SOME HYDROGENATION, OXIDATION, AND ISOMERIZATION REACTIONS OVER ZIRCONIUM-DIOXIDE CATALYST
HALCOM, DONALD BRUCE
Doctor of Philosophy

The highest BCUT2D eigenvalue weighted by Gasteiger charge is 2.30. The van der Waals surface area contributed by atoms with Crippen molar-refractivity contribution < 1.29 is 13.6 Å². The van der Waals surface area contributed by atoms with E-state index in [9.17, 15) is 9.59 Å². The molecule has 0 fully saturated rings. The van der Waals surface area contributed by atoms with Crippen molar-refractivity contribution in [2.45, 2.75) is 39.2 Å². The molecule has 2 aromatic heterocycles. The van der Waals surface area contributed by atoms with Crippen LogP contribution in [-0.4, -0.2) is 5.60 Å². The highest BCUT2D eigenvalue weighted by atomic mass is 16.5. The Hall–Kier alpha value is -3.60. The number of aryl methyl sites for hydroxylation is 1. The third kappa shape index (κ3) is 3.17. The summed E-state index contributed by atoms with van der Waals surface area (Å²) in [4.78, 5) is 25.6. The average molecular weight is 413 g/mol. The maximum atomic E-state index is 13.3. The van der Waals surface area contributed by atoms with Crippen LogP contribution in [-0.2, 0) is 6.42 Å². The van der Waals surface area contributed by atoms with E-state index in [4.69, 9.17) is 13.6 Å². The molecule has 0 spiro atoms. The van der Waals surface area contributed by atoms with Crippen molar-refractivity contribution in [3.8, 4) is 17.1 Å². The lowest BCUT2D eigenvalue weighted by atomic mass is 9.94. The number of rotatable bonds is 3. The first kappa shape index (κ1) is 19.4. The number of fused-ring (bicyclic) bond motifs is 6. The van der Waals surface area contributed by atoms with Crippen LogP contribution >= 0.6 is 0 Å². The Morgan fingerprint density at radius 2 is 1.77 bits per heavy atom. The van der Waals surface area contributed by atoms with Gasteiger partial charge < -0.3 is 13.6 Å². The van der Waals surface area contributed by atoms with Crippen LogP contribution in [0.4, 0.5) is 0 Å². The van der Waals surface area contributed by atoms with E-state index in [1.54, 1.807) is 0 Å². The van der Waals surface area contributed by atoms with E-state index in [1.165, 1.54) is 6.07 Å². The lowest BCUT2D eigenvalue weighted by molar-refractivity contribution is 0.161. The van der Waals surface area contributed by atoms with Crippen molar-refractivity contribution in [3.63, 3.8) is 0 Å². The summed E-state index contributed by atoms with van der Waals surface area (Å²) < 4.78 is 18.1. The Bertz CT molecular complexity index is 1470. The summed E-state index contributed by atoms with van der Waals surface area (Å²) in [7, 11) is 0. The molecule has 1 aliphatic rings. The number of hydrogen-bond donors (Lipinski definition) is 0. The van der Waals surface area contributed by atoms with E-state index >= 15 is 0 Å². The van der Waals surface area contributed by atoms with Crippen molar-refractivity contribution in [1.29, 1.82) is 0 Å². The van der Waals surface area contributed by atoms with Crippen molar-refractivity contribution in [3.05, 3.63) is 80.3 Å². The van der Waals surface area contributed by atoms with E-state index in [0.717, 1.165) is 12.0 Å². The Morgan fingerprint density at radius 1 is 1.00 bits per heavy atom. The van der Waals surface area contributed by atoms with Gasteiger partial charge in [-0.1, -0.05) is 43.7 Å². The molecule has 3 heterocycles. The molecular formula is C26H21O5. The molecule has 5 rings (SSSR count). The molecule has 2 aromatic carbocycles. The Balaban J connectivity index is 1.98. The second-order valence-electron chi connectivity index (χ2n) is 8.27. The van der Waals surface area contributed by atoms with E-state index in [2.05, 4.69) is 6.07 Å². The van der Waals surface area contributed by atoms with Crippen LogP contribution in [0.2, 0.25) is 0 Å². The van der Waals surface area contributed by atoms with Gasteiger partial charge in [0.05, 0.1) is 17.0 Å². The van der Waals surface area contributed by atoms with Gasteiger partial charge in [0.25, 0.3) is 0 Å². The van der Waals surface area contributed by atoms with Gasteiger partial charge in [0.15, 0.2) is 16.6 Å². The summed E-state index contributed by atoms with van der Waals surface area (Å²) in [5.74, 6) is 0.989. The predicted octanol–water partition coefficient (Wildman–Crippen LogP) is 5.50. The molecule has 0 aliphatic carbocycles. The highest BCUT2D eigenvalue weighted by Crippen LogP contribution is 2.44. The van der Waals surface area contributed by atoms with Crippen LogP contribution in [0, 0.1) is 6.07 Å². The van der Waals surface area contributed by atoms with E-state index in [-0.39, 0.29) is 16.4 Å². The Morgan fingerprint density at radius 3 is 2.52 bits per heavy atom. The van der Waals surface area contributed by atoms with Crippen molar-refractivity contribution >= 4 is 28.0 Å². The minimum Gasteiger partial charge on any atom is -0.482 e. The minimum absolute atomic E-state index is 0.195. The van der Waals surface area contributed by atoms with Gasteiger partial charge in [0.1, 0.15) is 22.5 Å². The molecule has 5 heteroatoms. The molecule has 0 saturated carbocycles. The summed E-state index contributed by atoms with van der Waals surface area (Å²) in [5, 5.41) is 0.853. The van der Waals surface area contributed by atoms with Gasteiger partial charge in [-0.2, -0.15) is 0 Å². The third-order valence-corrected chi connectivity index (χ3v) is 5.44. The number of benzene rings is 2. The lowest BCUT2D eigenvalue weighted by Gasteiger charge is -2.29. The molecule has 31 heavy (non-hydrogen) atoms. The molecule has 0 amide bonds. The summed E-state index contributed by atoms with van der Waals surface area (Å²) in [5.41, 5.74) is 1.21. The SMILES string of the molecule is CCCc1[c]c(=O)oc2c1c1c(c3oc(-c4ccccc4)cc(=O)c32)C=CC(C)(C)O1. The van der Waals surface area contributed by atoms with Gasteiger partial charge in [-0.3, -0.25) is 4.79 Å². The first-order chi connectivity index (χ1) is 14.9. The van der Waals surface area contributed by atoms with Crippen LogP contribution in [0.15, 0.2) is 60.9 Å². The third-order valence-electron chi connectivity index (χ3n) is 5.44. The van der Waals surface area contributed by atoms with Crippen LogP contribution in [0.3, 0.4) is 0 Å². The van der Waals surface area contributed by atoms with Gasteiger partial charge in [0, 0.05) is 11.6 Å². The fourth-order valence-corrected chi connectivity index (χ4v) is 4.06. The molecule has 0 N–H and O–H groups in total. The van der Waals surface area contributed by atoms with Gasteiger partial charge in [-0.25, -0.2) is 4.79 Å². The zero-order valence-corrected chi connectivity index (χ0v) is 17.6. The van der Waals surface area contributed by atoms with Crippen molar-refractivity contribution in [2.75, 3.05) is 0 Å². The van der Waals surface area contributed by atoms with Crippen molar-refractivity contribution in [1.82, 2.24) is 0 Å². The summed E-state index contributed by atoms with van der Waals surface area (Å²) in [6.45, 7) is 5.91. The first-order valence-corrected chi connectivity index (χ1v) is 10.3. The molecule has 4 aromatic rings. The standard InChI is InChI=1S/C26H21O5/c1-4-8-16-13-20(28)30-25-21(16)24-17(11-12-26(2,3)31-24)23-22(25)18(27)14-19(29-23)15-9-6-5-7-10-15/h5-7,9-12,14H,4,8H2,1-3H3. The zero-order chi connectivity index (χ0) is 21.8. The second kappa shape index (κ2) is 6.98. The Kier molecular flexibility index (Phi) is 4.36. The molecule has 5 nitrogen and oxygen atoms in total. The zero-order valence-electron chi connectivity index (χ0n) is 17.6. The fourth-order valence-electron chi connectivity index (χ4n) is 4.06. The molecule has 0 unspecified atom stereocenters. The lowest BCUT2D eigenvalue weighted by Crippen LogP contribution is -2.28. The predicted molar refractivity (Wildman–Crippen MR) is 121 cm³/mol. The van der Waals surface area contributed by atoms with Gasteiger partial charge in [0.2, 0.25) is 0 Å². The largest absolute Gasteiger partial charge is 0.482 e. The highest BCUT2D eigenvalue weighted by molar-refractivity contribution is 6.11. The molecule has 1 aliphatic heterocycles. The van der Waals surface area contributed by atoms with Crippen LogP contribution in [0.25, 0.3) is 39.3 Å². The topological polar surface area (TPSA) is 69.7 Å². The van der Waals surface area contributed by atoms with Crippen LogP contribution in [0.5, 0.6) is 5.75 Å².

The mechanisms and selectivities of several hydrogenation, isomerization, and partial oxidation reactions that occur over a zirconia catalyst were investigated. The thermal stability of the catalyst in air and in vacuum were determined. The catalyst was predominately cubic in crystal structure and had a BET surface area of 60 m('2)/mg. During the addition of a deuterium to 1,3-butadiene, the molecular identity of D(,2) is conserved, and all three n-butenes (C(,4)H(,6)D(,2)) are produced directly as primary products. The relative amounts of products formed at 75(DEGREES)C or less are trans>>1-butene>cis. The D(,2) addition is zero order in butadiene and first order in deuterium with an activation energy of 14.1 Kcal/mole. In contrast to this preference for 1,4 addition, the reduction of 2,3-dimethyl-1,3-butadiene produced almost singularly 2,3-dimethyl-1-butene, the 1,2 addition product. The isomerization of n-butenes and of 2,3-dimethyl-1-butene at 75(DEGREES)C or less are first order reactions. During the isomerization of n-butenes, there is no direct cis trans conversion. The presence of butadiene suppresses the isomerization rates. The isomerization occurs with an intramolecular hydrogen transfer and a kinetic isotope effect of about three. The isomerization reactions occur on different sites than those used for butadiene reduction The oxidation of carbon monoxide to carbon dioxide at 300(DEGREES)- 400(DEGREES)C has an activation energy of 17.1 Kcal/mole. This oxidation rate can be described by a Langmuir-Hinshelwood kinetic model with CO(,2) desorbing in a second order manner. Temperature programmed desorption of CO(,2) is also second order with an activation energy of 20.5 Kcal/mole. The CO oxidation is first order in CO and zero order in oxygen. Propylene can be oxidized to CO, CO(,2), and H(,2)O over zirconia. This reaction is zero order in propylene and first order in oxygen with an activation energy of 19.2 Kcal/mole. A constant CO/CO(,2) ratio of 1.07 is obtained in the product. Butane is oxidatively dehydrogenated to 1-butene at 375(DEGREES)- 460(DEGREES)C with an activation energy and 55.9 Kcal/mole. The OXD is first order in butane and zero order in oxygen. A side reaction to produce a constant CO/CO(,2) ratio of 1.41 occurs on separate sites. The deep oxidation is first order in oxygen and zero order in butane. The OXD reaction rate is suppressed by water, whereas the deep oxidation is not affected by the presence of gaseous water. The deep oxidation has an activation energy of 45.0 Kcal/mole. Isotopic oxygen exchange at 400(DEGREES)C indicated that at least 86% of the oxygen in the zirconia can be statistically scrambled with the oxygen in the carbon dioxide. This suggests that CO(,2) is dissociatively chemisorbed. A permanent carbonate equivalent to 2.7 x 10('13) molecules of CO(,2)/cm('2) is retained on the surface. Thermogravimetric experiments showed that a carbonaceous residue is formed on the zirconia by the cracking of butane. The residue can be removed by oxidation with the apparent adsorption of oxygen in two separate steps. This suggests that oxygen reacts directly with the carbonaceous residue. A frontier analysis is used to describe the hydrogenation and isomerization reaction mechanisms. Proposed mechanisms for oxidation and oxidative dehydrogenation are given.